These little seeds absorb 9-12 times their weight in water and are excellent to add as a thickener to sauces and fruit spreads. They can also be used as an egg replacement in muffins and cakes (1 tablespoon chia seeds mixed with 3 tablespoons of water). Chia seeds can also be used to make delicious chia puddings for breakfast or desserts. There are many health benefits of chia. It is the richest plant source of Omega 3 fats, dietary fibre and protein. Chia seeds are also packed with a variety of vitamins and minerals, antioxidants, amino acids and fatty acids.
Shredded coconut has longer and thicker strands than desiccated coconut and not to be confused with coconut flakes. Use organic coconut, which does not contain preservatives (sulphur).
Raw cacao powder and cocoa are made from the same source but are so different. Cacao powder is raw, unsweetened and in it's natural state, it has a stronger flavour and you would use less than cocoa powder. It is so good for you; high in dietary fibre, iron and is a good source of magnesium and antioxidants. Cocoa has been heated and processed, the high heat when processing kills all the minerals and vitamins.
I am sure you will notice as you read my recipes that cinnamon appears quite frequently. It lends itself to savoury and sweet dishes. I have used ground cinnamon in my recipes if not stated otherwise. The best cinnamon to use is Ceylon (Verum). It has huge health benefits in regulating blood sugar levels. Cinnamon has antifungal properties and candida (yeast overgrowth) cannot live in a cinnamon environment. Added to food it inhibits bacterial growth, making it a natural food preservative and these are just a few of the benefits.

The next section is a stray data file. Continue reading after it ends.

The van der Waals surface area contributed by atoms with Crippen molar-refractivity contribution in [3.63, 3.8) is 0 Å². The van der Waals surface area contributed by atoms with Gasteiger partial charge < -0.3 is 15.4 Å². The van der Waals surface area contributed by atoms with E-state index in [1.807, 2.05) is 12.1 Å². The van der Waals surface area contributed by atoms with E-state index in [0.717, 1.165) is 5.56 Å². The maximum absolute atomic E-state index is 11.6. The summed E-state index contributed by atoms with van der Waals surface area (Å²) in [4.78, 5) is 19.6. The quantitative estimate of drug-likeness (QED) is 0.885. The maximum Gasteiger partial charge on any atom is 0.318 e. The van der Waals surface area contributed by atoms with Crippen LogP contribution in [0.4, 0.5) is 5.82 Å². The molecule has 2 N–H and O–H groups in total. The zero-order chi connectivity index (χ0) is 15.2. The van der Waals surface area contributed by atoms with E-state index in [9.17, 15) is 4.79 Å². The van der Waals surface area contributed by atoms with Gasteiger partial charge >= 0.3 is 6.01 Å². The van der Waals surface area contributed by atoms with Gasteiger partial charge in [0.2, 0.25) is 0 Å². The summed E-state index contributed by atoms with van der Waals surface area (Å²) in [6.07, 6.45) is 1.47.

Raw pink Himalayan salt crystals is unlike common table salt which can be a highly refined industrial byproduct, otherwise know as sodium chloride. Himalayan salt is completely pure and may naturally balance the body's alkaline/acidity and regulate water content. In addition Himalayan salt helps in the absorption of nutrients from food and contains many trace minerals for healthy cell structure. I purchase fine pink Himalayan crystal salt so I can use it in my shaker and for cooking.
Coconut oil is one of the most nutritious fats to cook and bake with. Use organic extra-virgin coconut oil which is unrefined and unbleached from non GMO coconuts. Coconut oil has a high smoking point and it is slow to oxidize due to its high saturated fat content, thus, resistant to going rancid. Some studies suggest coconut oil helps with digestion, including irritable bowel, tummy bugs, candida and parasites due to this oil containing short term medium-chain saturated fatty acids (MCFAs), which is a healthy form of saturated fat.
Maple syrup is an earthy, sweet tasting amber liquid that is produced by boiling down the sap of maple trees. Use organic 100% maple syrup which is a natural food sweetener, not a flavoured maple syrup. Pure maple syrup contains a decent amount of some minerals, especially manganese and zinc, some traces of potassium and calcium but it does contain a whole bunch of sugar. I try to reduced the amount of sweetness in each recipe to the lowest possible without compromising taste. Feel free to adjust to your liking. I use maple syrup in place of raw honey when I don't want the strong honey flavour coming through in a recipe. I have paleo cookies and desserts in my cookbook made from whole food ingredients with natural sugars but please don’t overindulge. Use as a treat only for special occasions.